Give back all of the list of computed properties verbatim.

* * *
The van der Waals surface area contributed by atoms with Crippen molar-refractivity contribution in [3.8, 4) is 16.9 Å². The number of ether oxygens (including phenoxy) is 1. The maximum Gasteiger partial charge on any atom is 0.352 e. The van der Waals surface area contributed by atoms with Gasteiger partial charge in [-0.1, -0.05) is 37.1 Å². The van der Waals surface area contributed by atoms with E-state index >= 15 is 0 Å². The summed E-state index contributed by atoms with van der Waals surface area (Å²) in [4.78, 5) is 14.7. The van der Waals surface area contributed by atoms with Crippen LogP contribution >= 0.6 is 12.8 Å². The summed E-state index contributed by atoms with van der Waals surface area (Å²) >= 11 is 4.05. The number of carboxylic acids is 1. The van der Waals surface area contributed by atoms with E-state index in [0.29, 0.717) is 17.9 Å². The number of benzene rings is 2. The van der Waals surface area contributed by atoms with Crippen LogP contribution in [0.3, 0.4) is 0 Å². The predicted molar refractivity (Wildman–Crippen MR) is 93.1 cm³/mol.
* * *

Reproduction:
The van der Waals surface area contributed by atoms with Crippen molar-refractivity contribution in [3.8, 4) is 16.9 Å². The number of ether oxygens (including phenoxy) is 1. The maximum Gasteiger partial charge on any atom is 0.352 e. The van der Waals surface area contributed by atoms with Gasteiger partial charge in [-0.1, -0.05) is 37.1 Å². The van der Waals surface area contributed by atoms with E-state index >= 15 is 0 Å². The summed E-state index contributed by atoms with van der Waals surface area (Å²) in [4.78, 5) is 14.7. The van der Waals surface area contributed by atoms with Crippen LogP contribution >= 0.6 is 12.8 Å². The summed E-state index contributed by atoms with van der Waals surface area (Å²) >= 11 is 4.05. The number of carboxylic acids is 1. The van der Waals surface area contributed by atoms with E-state index in [0.29, 0.717) is 17.9 Å². The number of benzene rings is 2. The van der Waals surface area contributed by atoms with Crippen LogP contribution in [0.3, 0.4) is 0 Å². The predicted molar refractivity (Wildman–Crippen MR) is 93.1 cm³/mol.